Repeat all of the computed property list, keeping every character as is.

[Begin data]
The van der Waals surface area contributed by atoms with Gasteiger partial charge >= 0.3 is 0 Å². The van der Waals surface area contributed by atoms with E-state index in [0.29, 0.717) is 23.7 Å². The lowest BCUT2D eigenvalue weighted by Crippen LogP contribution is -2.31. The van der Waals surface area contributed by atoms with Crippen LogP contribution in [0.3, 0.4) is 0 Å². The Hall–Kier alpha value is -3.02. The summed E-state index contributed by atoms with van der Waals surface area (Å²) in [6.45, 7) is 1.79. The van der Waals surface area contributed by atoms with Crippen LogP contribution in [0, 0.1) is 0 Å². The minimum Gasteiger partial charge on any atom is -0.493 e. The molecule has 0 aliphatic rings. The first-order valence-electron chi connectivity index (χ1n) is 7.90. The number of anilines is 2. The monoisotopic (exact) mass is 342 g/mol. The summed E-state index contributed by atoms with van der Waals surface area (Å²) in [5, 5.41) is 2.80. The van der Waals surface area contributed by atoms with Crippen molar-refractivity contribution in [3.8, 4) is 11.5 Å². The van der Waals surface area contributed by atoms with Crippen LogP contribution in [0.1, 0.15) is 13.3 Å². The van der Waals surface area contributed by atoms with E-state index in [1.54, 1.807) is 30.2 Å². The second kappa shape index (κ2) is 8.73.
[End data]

The van der Waals surface area contributed by atoms with Gasteiger partial charge >= 0.3 is 0 Å². The van der Waals surface area contributed by atoms with E-state index in [0.29, 0.717) is 23.7 Å². The lowest BCUT2D eigenvalue weighted by Crippen LogP contribution is -2.31. The van der Waals surface area contributed by atoms with Crippen LogP contribution in [0.3, 0.4) is 0 Å². The Hall–Kier alpha value is -3.02. The summed E-state index contributed by atoms with van der Waals surface area (Å²) in [6.45, 7) is 1.79. The van der Waals surface area contributed by atoms with Crippen LogP contribution in [0, 0.1) is 0 Å². The minimum Gasteiger partial charge on any atom is -0.493 e. The molecule has 0 aliphatic rings. The first-order valence-electron chi connectivity index (χ1n) is 7.90. The number of anilines is 2. The monoisotopic (exact) mass is 342 g/mol. The summed E-state index contributed by atoms with van der Waals surface area (Å²) in [5, 5.41) is 2.80. The van der Waals surface area contributed by atoms with Crippen molar-refractivity contribution in [3.8, 4) is 11.5 Å². The van der Waals surface area contributed by atoms with Crippen LogP contribution in [0.1, 0.15) is 13.3 Å². The van der Waals surface area contributed by atoms with E-state index in [1.54, 1.807) is 30.2 Å². The second kappa shape index (κ2) is 8.73.